Most of the value lost in projects is lost well before the project gets to implementation. This value loss may occur due to business (in) activity rather than be the fault of the project.

The Demise of the Benefits Delivery Manager

Some of the larger projects around town are appointing a ‘Benefits Delivery Manager’ who is given accountability for ensuring the delivery of the project’s benefits.

This is a typical structural reaction to a process problem — appoint a person and give them accountability (regardless of whether or not the role is viable).

These people are on a hiding-to-nothing! They don’t control the project and they don’t control the business and so are not well placed to deliver anything. Worse, they’ll be seen as ‘the person accountable for benefits’ letting the lazier business manager off the hook.

But my objection is less than it is an unviable role that does not have the authority to do the job expected. Further, this role perpetuates the myth that benefits are something that happens at the end of or after the project’s completion.

Most of the value lost in projects is lost well before the project gets to implementation. 

Indeed, by then most of the damage is done. Even with the best will in the world or as the world’s most capable Benefits Delivery Manager, you often can no longer realize many of the benefits. They don’t exist as possibilities anymore. They’ve been destroyed by how the project has been managed and governed to date.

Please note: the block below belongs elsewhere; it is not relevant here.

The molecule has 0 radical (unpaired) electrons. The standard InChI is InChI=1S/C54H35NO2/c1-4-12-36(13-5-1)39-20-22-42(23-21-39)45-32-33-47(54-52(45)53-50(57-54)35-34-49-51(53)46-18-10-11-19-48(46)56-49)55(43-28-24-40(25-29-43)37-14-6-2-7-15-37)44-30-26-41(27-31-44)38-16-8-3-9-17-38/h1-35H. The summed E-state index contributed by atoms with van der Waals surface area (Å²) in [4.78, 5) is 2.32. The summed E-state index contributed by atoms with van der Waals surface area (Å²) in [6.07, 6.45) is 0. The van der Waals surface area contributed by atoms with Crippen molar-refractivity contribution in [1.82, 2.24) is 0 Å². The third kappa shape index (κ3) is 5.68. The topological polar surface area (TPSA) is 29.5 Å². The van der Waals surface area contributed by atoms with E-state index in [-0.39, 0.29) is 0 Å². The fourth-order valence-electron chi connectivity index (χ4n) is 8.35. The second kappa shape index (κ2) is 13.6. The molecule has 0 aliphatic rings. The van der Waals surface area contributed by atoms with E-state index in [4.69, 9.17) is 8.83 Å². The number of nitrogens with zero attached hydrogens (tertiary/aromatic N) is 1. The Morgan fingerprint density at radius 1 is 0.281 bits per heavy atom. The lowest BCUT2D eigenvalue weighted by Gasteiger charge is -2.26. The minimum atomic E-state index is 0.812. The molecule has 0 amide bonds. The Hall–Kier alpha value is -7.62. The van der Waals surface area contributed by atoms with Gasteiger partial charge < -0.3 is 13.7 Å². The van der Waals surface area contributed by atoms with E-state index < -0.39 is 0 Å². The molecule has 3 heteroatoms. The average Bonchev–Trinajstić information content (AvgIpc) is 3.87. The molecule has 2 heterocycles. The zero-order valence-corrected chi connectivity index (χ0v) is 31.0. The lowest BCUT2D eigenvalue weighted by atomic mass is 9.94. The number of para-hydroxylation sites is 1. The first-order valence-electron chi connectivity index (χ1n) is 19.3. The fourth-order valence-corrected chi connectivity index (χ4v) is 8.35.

Of more value would be a “Value Delivery Manager” who works with the project and governance teams to ensure that the value is accurately and comprehensively identified, planned for, protected throughout the project and beyond, realized progressively and banked.

The Value Delivery Manager needs to have the authority to question proposed decisions, have poor decisions reviewed, and report to the Project Investment Committee on where and how the value was lost on any project.

NB This value loss may occur due to business (in) activity rather than be the fault of the project.

The Value Delivery Manager in effect provides a value-focused QA role on the project. Does the business case capture all of the available value? Do the plans target the realisation of the value? Are the decisions that are being made enhancing and protecting the value? Are the outside environment or business conditions impacting the potential value? And so on.

It is not their role to make the final decisions but, a bit like auditors, to have the power and authority to question what is going on with access to the Project Investment Committee. This role would require the project, governance, and business teams to justify their actions when they go against the recommendations of the Value Delivery Manager.

In Conclusion

A Value Delivery Manager is not accountable for the delivery of the value (which they can’t do anyway), but they are accountable for maximising the potential, planning, and realising the value of the project and explaining why, where and how any potential value was lost.

They are the guardians of value for the project who keeps everyone else focused on delivering the value.

Actually, we already have one of these — they are called the “Project Sponsor”!

Topics: Value Delivery, Business Case, Value Equation, Project Governance

Further Reading



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Revision History

First published: Simms, J. (Jul 2008) as "The Demise Of The Benefits Delivery Manager"

Updated: Chapman, A. (March 2020), Revisions and Corrections